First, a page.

Wherever Christ is not known and loved, dignity dies and tyrants are born
Without divine help, I can find little lovely about the work of human hands nowadays, especially when those hands are blood-soaked and clenched as fists. Is it not a constant temptation to suspect that whatever God had planned for this world and human life has been defeated? By faith, I know that cannot be true. But still…
In times at least as brutal as ours, Saint Irenaeus, a martyred second-century bishop, said that “the glory of God is a man fully alive.” We are only fully alive in relation to Jesus, Who reveals the fullness of human life lived in response to our Heavenly Father. Failure to be Christlike is failure to be fully human, both in time and eternity.
Can we know what a truly Christlike human life looks like? We can answer that question by turning to history, and in doing so, find some practical lessons.
When the Roman Empire collapsed, morally corrupted, bankrupt, and overrun by barbarians, people thought the world had ended. All that seemed enduring and reliable came crashing down. The light of learning was snuffed out, the rule of law became the law of the jungle, and beauty was replaced by the beast.
Except among Christians. The Christians, unlike the barbarians, did not cannibalize each other; they created art and did not destroy it; they built libraries rather than burned them. Above all, Christians tried to love their neighbor for the love of God. Thus Christians ensured that the truths of the Faith, the life of learning, and all the necessities for a fully human life were preserved and handed on. We are their heirs.
Because Christians proclaimed Jesus Christ, both in season and out of season, faithful until death, even when the world seemed to end with Rome’s fall, neither the light of faith nor the light of reason was snuffed out. Across oceans and centuries, countless generations have been able to live their truly human vocation, fully alive for the glory of God, because Christ has been proclaimed, loved, and imitated. Now it is our turn to make Christ known and loved by the witness of our words and deeds, so that the light will not go out, even as shadows fall around us.
History shows what wherever Christ is not known and loved, humans do not become what God calls them to be. Instead, they debase, abuse and consume one another, both physically and spiritually. Wherever Christ is not known and loved, dignity dies and tyrants are born. An honest look at the past and present confirms this truth: Wherever Christ is not known and loved, human life in this life and in the next is in peril.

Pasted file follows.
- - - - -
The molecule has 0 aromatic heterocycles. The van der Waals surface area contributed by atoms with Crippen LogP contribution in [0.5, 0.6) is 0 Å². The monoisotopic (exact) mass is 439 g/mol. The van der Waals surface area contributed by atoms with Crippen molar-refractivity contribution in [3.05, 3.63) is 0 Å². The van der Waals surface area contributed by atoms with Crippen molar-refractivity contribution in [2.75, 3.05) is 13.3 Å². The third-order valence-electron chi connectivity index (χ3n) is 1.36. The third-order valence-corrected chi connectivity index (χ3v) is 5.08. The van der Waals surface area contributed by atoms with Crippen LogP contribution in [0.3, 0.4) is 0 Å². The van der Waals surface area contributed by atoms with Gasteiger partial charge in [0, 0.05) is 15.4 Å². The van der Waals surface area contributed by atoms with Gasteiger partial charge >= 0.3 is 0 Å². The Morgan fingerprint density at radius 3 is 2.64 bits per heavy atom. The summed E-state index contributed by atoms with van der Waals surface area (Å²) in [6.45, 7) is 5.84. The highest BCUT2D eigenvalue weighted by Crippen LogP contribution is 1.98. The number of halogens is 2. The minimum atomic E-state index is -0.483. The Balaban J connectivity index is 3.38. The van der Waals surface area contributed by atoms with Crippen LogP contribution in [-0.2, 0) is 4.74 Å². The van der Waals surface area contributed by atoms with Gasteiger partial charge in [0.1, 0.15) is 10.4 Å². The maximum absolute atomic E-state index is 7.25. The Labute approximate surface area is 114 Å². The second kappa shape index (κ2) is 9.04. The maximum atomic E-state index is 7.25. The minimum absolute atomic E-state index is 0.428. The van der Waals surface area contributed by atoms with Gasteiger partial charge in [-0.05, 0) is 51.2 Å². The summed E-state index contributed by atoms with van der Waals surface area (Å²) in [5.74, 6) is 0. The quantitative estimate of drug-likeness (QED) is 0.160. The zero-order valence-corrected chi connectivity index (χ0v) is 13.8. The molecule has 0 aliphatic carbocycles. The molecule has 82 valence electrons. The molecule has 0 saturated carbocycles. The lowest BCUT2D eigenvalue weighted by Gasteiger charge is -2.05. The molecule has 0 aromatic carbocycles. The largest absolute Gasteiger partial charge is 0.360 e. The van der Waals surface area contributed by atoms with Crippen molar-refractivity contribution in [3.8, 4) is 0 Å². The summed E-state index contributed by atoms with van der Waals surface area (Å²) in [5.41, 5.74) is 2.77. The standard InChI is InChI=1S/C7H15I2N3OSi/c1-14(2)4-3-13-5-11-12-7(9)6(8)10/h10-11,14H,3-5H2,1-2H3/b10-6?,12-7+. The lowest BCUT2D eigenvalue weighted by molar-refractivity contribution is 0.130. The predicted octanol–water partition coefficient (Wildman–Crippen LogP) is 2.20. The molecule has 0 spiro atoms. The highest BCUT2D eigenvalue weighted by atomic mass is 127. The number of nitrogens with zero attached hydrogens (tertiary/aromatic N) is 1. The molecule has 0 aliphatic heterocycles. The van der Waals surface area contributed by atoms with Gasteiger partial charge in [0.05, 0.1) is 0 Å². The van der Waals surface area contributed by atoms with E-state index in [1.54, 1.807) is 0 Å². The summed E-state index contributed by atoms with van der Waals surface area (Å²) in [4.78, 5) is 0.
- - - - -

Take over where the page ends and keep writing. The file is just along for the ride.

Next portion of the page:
Nowadays Christians are commanded to be silent and invisible. We are expected not to notice that the walls are crumbling and that the barbarians are on the move. Torches are being lit again, not to illumine but to burn and to purge. And now Christ calls us to respond to the growing darkness, just as the Christians were called to do at the fall of Rome.
Our call now is to foster a thoroughly and authentically Catholic community. Such a community will keep open the doors of the church and the doors of the library, even when the storms of rage and bigotry beat against them; will ensure the Bread of Life for the soul and that earthly bread can be shared with the hungry; will ensure the Living Waters of Baptism and that water safe to drink can be shared with the thirsty; will ensure that the precious, vulnerable, glorious human soul, mind and body will be given a safe haven. This is our call. What a tragedy, what a scandal, what a horror, for us, our children and the future, if we do not answer the call!
We need to do three things daily: get holy, get smart, and get busy.
We need to get holy in a hurry—through conversion, study, and love.
We need to get smart in a hurry—learn about what is going on in the world, learn what our family and neighbors need, learn how to meet those needs.
We need to get busy in a hurry—act on what we believe, know and hope.
Our constant goal is to proclaim Christ in word and deed. For the love of God and for the love of our neighbor whom Jesus has commanded us to love, we must forget ourselves, take up our cross, and follow Him. If we do that, then lives will be saved, and souls will be saved and, best of all—God will be glorified.
When I write next, I will speak about writing in times of crisis. Until then, let’s keep each other in prayer.
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